You know that great feeling you get after eating a family-sized bag of potato chips? No? How about after eating a kale salad with lemon-tahini dressing and toasted nuts? Ah… that’s the feeling you’re after. That sated-but-still-sentient, slightly smug feeling that says you’ve just ingested a finely balanced blend of nutrients and you’re ready for an afternoon full of worthwhile pursuits.
The Struggle to Eat Well at Work is Real
It’s tough getting that feeling at work, though. So many of today’s employees have long commutes, and even longer hours. Taking time to go out for a healthy lunch is hard, and finding time to make your lunch is harder. Unless you’re one of those overachievers who packs their own pinterest-worthy lunch every morning, right after 20 minutes of hot yoga, let’s face it – most of us are lucky just to get to work on time, in clean clothes, with our coffee breath somewhat masked by mints and more coffee.
Who can blame us for choosing lunch options that are less than healthy? We just want to be productive! So we grab something from the lobby vending machines, or purchase some carbonanza surprise from the food truck outside, and stuff it in our faces as we get back to work.
But all those carbs and processed sugars are doing a number on us. After the initial happy chemicals are sent to our brains, we settle down and all the blood leaves our brain as it rushes to our stomachs, where it stays for the next several hours, trying in vain to process the pile of whatever we just ate.
Better Workplace Nutrition Can Increase Workplace Productivity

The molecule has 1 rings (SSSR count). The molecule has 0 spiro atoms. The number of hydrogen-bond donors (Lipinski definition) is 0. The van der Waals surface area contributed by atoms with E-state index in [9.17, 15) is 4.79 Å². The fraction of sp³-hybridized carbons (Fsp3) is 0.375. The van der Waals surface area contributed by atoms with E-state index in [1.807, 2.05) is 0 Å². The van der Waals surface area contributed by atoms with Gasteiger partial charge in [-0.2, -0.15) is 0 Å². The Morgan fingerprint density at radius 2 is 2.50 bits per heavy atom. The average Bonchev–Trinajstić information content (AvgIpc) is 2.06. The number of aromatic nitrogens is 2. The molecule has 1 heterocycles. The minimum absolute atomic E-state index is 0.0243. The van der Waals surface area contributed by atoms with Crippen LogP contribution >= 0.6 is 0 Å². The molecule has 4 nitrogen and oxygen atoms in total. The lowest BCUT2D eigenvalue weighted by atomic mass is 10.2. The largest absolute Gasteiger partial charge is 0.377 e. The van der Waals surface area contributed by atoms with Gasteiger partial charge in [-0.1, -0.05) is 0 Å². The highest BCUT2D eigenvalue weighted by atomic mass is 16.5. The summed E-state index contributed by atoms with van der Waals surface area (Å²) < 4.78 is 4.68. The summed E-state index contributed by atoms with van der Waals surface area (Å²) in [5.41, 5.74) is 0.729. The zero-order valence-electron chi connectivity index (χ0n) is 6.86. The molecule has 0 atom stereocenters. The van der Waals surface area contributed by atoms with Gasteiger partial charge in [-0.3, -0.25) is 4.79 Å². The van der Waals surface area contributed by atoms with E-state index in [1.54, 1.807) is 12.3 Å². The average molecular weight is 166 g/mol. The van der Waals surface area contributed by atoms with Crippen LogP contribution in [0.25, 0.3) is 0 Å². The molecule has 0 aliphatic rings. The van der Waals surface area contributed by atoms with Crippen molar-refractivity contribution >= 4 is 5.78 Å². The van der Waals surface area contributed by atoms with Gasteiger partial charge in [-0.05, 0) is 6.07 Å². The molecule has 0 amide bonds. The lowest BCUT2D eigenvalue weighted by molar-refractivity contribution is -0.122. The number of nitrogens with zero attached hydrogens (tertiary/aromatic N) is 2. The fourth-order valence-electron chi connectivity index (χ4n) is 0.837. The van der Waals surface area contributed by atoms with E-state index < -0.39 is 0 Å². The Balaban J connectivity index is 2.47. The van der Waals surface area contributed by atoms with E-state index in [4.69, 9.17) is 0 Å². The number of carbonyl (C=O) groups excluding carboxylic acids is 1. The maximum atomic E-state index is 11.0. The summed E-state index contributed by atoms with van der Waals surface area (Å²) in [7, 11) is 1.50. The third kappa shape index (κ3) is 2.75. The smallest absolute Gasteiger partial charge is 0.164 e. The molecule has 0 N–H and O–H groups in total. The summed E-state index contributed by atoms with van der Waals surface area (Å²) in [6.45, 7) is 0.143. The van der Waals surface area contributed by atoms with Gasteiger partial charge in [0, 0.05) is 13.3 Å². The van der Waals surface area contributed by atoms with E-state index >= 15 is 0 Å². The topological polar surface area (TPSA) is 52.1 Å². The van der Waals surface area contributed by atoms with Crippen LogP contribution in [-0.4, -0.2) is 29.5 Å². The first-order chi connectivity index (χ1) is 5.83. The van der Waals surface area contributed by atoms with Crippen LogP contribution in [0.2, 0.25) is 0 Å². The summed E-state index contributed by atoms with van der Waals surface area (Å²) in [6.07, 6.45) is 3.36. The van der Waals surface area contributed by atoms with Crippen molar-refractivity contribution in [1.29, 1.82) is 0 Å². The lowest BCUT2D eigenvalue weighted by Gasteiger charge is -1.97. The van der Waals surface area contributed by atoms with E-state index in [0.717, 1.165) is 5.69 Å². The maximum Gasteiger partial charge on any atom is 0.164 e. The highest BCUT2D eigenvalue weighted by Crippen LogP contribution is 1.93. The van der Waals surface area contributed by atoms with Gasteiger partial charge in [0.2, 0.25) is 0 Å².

Not every company is in the practice of measuring and tracking employee productivity. It can be difficult to do. Fortunately, there are people out there who do this sort of thing, and they have found some interesting results. One study, by the Institute of Food and Resource Economics, found that workplace nutrition initiatives can improve employee productivity metrics by as much as 1-2%.
The Harvard Business Review also looked at the strong correlation between diet and office productivity, and calls out the Catch-22 nature of busy employees who may grab a less-than-healthy lunch in the interest of saving time: “Our lunchtime decisions lead us astray. We save 10 minutes now and pay for it with weaker performance the rest of the day.” But what to do? As the Review summarizes, information alone is not enough to change behavior. People aren’t dense, they’re just overtaxed, and often more focused on the deadline right in front of them than the larger picture of their productivity.
Smart Companies Make Eating Well Easy
Obviously, it’s in a business’s best interest to help their employees prioritize their own health, and there are a multitude of ways to do so.
More and more businesses are creating wellness plans that enable or even incentivize employees to make healthy choices, an important way of showing team appreciation. Often the emphasis is on physical activity: onsite fitness classes, free fitness tech, stand-up desks, some companies are even hosting impromptu planking contests.
Savvy employers are making healthy foods accessible as well. Some incentivize farm shares or healthy meal plan programs; others offer onsite cafeterias staffed by macrobiotic chefs. Another option is a healthy twist on the micro market – self-serve vending machines stocked with whole grain sandwiches and other sustaining foods.
For companies with articulated wellness goals, promoting a good diet will help achieve them. Healthier employees can also mean lower health care costs, less time lost to sick days, and even prevent attrition due to burn-out.
If you’re an employer hoping to improve workplace productivity and wellness, we can help.